By the fall of 2016, each state must submit a preliminary plan for reducing power plant emissions by 32% below 2005 levels, by 2030. Carbon output reductions may be achieved a variety of ways including:

  • increasing efficiency of power plants (less pollution for each unit of output);
  • shifting to lower-polluting fossil fuels (use of coal will decrease);
  • increasing use of renewable resources such as wind and solar;
  • promoting energy efficiency for electricity users (reducing emissions by using less power); and
  • market-based programs, such as carbon cap and trade.

In fact, many states, municipalities, and NGOs have already taken some of these steps–now the Clean Power Plan, administered by the Environmental Protection Agency, levels out the playing field, making cleaner electrical production a national goal.

Launched on August 3, 2015, the finalized Clean Power Plan has been two years in the making with extensive public consultations.  President Obama foreshadowed the big announcement on the day before with a video: “Memo to America”  and then made the official address the next day presenting, in his words, ‘the single most important step America has ever taken in the fight against climate change.’  If you haven’t seen these videos yet and have time, I highly recommend them–the first one is very brief with the President’s voice over compelling images, and the second is an address to the Nation.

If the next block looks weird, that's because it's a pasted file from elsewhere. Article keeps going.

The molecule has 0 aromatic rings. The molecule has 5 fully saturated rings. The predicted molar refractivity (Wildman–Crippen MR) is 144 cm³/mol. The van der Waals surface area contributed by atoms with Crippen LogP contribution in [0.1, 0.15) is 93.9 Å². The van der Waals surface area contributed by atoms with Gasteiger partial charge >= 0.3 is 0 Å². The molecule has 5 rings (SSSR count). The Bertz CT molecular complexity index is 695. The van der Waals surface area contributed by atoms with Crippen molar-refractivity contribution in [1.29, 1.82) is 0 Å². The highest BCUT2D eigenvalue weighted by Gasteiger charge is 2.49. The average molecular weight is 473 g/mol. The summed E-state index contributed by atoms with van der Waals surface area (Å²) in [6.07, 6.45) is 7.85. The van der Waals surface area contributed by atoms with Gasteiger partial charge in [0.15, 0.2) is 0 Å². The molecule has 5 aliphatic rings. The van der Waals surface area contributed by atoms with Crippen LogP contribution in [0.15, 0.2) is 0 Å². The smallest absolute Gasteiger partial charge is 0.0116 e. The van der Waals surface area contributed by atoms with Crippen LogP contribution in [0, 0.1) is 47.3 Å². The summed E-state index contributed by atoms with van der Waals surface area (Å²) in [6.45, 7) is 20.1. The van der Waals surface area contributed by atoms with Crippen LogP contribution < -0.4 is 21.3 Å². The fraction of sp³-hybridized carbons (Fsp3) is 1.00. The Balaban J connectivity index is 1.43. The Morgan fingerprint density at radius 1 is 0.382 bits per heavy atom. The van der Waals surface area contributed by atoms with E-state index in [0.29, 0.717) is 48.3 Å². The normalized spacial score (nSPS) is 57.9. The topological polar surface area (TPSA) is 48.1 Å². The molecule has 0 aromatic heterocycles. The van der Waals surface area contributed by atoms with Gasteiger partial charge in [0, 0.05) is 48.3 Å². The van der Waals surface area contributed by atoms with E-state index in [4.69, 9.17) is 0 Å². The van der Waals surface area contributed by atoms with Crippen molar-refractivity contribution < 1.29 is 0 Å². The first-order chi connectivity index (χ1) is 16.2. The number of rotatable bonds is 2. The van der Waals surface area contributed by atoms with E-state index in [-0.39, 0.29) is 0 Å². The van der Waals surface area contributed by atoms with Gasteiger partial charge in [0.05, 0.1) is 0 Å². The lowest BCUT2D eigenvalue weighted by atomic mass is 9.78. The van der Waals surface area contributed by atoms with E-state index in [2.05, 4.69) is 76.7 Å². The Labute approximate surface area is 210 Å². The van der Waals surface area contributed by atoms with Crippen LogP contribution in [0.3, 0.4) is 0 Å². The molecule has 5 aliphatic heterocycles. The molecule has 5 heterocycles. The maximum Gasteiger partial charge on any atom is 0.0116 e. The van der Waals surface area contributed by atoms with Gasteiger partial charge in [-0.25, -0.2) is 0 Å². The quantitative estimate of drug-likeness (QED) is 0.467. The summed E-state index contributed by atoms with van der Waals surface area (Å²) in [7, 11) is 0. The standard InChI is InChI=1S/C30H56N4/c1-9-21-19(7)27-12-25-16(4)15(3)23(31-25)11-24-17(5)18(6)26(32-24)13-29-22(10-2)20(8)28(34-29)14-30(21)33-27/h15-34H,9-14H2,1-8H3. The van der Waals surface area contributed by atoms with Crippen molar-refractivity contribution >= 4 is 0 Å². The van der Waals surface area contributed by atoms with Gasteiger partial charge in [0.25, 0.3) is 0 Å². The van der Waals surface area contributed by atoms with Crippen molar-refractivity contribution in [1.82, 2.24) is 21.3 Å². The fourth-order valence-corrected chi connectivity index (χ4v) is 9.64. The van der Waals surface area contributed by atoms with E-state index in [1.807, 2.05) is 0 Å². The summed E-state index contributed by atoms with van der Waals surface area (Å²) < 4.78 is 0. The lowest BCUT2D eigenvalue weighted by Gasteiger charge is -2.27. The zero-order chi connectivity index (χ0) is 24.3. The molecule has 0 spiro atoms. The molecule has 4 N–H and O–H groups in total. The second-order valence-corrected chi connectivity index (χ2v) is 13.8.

Will the new standards inspire new initiatives or will progress be mired in resistance and legal manoeuvrings–is the plan sufficiently bold to have an impact?  These are questions of the hour.  I will tackle these questions in an upcoming post.

Road to Paris 2015: What is the Green Climate Fund?

imageParis Road Trip?

Having arrived at the 3rd post in my Road to Paris 2015 Series, I thought I would clarify what I am setting out to do with these posts. If you have been following along, you will know that  Road to Paris 2015 is about the United Nations climate change negotiations–in particular, about the important summit to be held at the end of this year in Paris, France.